Outcast as I wanna be, part 2 of 2
Romani survival, and the power of culture
4,500 years ago the Yamnaya ancestors of the Indo-Aryans left Ukraine and Belorussia and migrated eastward into Asia as nomads. Eventually, they expanded all over South Asia and were assimilated into the indigenous societies, producing the modern cultural synthesis that is India. 3,500 years later, some of their descendants migrated westward, into West Asia, and eventually back into Europe. Again, as nomads. The Romani communities in Eastern Europe have completed a great nomadic migration, wheeling around the heart of Asia, and spinning back again.
Like a Rolling Stone
Much of the secret of the Romani's extraordinary record of resilience is probably that they have maintained a distance from surrounding societies and cultivated a nomadic lifestyle. Unlike the pastoralists of the steppe, the Romani did not expand into vast empty pastures with their herds, but penetrated a dense world of cities and farms, and provided specialized skills as artisans. In modern Romania, the names for various Roma subcultures derive from their professions: goldsmiths, woodworkers and singers. As befits a mobile group, Romani traditionally dealt in and with horses, and when the automobile replaced the horse, they became car dealers and repairmen. In the US’s Pacific Northwest, where I grew up, a group of Romani families owned a chain of used-car dealerships. The most prominent was Joe Romania, whose commercials were ubiquitous during my childhood.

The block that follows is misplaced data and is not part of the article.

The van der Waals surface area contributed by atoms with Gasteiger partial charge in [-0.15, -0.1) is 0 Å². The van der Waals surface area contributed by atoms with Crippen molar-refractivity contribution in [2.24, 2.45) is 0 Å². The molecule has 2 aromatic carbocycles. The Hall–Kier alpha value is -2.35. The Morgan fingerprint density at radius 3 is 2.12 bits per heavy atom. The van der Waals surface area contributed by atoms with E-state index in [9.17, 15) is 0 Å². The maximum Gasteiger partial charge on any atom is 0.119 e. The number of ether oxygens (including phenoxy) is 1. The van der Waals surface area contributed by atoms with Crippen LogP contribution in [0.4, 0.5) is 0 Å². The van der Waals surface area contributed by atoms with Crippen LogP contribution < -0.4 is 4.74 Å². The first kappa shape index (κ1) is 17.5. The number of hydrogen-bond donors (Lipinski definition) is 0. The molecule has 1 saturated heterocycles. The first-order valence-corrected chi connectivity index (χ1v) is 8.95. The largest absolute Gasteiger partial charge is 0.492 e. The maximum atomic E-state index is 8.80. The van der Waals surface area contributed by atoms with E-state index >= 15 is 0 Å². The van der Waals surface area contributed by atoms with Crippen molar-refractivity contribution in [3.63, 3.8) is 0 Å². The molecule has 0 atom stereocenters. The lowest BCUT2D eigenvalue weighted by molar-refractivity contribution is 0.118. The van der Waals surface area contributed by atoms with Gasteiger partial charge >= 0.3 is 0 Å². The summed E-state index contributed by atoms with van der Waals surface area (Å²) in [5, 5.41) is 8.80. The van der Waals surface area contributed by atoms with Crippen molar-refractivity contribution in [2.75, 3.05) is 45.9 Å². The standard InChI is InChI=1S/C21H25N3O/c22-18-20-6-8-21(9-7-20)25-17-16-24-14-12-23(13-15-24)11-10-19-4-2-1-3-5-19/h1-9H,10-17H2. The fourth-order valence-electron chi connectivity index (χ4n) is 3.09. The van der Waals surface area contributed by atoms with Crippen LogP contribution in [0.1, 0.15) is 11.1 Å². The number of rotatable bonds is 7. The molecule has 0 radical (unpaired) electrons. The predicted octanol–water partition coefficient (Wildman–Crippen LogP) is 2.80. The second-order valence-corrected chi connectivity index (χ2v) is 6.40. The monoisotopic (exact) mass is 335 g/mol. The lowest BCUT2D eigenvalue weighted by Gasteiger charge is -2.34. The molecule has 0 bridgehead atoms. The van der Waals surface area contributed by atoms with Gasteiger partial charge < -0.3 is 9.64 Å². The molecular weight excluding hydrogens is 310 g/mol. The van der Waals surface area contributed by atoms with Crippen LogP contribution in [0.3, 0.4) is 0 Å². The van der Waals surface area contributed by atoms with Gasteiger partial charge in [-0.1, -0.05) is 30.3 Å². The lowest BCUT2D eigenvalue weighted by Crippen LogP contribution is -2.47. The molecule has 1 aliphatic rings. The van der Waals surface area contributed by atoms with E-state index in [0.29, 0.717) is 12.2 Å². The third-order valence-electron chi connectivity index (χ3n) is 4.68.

The Romani favored professions which were portable and required little overhead. This way, they could roam unfettered with their horses, with their tinker’s tools, and with their singing talents. These features of their culture made them adaptable to the winds of change, and robust in the face of persecution. Any groups of proto-Romani who left India without these tendencies were likely subsumed into surrounding societies along their route. The biased logic of natural selection shaped and molded the proto-Romani between their leaving India and their eventual arrival in Europe. Any cosmopolitan and assimilative proto-Romani cultures became something else and disappeared into the populations where they put down roots, fading from our view. What remains are the separatists, the rolling stones.